Linden Rotary celebrates anniversary British-style
Published 12:00 am Friday, February 25, 2005
The International Rotary Club celebrated its 100th anniversary Wednesday, prompting its Linden chapter to honor the occasion by getting together with some new long-distance friends. They’re probably, in fact, much longer-distance friends than you’d think.
That’s because the friends are the Rotarians at the West Bromwich chapter of West Bromwich, England, just outside of Birmingham (not, however, the one in Alabama). Thanks to a videoconference feed set up at Linden’s Cornerstone Church, the two chapters were able to enjoy the club’s founding 100 years ago together, despite the thousands of miles of ocean and six-hour time difference between them.
“We received an e-mail from them trying to hook up with a club with our time zone,” said Rob Wynn, minister at Cornerstone and current president of the Linden Rotary. “We have a guy who does videoconferencing, Chip Maldonado, he’s a lawyer here in Linden. So we sent them an e-mail, and corresponded with them, and got the whole thing set up.”
The club’s current meeting space at Wynn’s church helped make organizing a meeting around the video feed easy and, initially, successful.
“We have a 12 x 9 projection system at the church,” Wynn said. “We had a few great dry runs, where we could project them and see them on the big screen.”
Despite the success of the earlier attempts, the anniversary celebration itself ran into a major glitch.
“The sound didn’t work,” Wynn said. “The video was great. We were able to see them just fine. But no audio. The sound came through all the dry runs we had…that’s just the way it happens sometimes.”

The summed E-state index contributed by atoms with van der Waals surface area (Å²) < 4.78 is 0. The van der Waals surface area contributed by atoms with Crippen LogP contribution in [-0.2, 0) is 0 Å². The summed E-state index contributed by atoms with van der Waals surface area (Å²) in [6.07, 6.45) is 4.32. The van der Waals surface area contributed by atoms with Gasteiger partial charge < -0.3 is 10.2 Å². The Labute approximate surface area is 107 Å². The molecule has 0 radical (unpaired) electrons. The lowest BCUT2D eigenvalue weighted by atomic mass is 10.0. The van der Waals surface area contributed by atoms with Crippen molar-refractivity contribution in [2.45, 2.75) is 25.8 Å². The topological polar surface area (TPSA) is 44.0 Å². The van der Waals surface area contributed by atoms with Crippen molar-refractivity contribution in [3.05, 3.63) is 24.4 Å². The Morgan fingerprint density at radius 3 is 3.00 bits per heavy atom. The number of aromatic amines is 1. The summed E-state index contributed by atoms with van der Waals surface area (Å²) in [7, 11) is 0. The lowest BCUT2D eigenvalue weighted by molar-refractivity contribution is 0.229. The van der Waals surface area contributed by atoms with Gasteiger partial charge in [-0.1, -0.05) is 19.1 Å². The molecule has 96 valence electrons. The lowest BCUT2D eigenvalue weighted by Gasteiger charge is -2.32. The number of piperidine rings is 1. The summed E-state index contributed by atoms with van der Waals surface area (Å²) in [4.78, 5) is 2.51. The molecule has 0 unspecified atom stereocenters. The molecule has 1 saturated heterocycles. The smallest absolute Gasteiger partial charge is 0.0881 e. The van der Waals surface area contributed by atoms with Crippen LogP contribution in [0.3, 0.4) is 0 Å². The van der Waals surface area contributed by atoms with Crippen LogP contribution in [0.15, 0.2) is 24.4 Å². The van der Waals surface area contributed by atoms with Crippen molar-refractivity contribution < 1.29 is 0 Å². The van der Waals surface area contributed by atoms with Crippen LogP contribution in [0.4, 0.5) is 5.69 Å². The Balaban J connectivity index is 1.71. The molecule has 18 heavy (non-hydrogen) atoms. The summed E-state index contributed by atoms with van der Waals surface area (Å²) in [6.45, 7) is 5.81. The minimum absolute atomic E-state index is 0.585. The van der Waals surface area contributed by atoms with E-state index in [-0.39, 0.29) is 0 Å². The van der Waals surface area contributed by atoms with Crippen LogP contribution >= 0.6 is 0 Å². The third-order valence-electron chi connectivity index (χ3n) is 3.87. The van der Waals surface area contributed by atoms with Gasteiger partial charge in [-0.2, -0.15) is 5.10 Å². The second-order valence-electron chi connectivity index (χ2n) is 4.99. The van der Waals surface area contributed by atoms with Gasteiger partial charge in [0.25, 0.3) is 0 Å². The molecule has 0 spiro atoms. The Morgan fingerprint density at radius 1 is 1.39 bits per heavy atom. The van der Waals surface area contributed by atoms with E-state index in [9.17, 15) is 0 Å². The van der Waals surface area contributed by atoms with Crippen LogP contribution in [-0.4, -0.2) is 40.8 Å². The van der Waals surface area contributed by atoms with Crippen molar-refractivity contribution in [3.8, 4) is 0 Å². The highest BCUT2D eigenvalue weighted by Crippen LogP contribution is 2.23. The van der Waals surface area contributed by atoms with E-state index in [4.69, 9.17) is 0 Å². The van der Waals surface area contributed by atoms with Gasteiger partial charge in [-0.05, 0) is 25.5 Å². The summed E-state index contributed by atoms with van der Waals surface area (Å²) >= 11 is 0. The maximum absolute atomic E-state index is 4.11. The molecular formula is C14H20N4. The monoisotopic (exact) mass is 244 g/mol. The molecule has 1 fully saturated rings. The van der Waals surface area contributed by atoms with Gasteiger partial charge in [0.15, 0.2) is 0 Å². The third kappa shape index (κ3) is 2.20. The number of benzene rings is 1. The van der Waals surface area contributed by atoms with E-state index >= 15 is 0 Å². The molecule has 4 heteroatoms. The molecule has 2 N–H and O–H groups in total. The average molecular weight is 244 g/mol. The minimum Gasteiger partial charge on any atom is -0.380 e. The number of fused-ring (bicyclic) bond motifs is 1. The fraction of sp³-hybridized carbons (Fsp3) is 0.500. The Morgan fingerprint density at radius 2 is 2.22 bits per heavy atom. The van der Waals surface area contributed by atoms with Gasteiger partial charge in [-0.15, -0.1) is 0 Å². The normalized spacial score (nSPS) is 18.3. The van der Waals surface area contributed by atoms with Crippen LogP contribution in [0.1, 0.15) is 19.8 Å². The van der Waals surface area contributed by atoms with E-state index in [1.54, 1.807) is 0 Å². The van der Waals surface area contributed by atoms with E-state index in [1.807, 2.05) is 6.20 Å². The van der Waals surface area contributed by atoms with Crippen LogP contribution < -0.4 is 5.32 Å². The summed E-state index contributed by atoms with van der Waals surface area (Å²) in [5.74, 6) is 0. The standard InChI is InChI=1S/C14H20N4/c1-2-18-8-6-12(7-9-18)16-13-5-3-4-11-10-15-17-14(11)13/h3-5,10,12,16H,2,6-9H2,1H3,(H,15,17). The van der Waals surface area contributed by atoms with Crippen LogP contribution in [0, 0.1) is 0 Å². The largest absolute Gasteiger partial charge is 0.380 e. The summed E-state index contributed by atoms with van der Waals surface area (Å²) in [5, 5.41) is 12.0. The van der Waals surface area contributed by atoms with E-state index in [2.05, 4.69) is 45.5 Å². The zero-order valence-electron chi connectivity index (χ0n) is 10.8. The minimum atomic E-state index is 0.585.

According to Wynn, the two clubs enjoyed sharing the occasion in spite of the technical malfunction.
“We were still able to do some communicating, through short messages over the computer and gestures and things,” he said. “We set up the meeting where they would lead the Pledge of Allegiance and we would lead the Salute to the Queen.”
Even using brief messages, Wynn said the two clubs were able to discuss some of the things that brought them together as Rotarians.
“We have a common heart, a common plan, a common purpose, and a common pursuit,” he said. “We plan on doing this again some other time.”
According to Wynn, the Rotary has lived by the motto “service above self” throughout its 100-year history, operating on dues and giving 100% of the money taken in through donation to charity. The club was begun on February 23, 1905 by four Chicago businessmen who decided, in Wynn’s words, “to help people that can’t help themselves.” One major contribution by Rotary was its devotion throughout the 20th-century to the eradication of polio.
The Demopolis Chapter of Rotary has been honoring the club’s 100th anniversary throughout the club year, which runs July to June, by hosting “Rotary celebrations” on a bi-monthly basis. These celebrations, according to chapter president Mike Grayson, are social gatherings where the Rotarians can meet, fellowship, and raise money to plan their various charitable projects.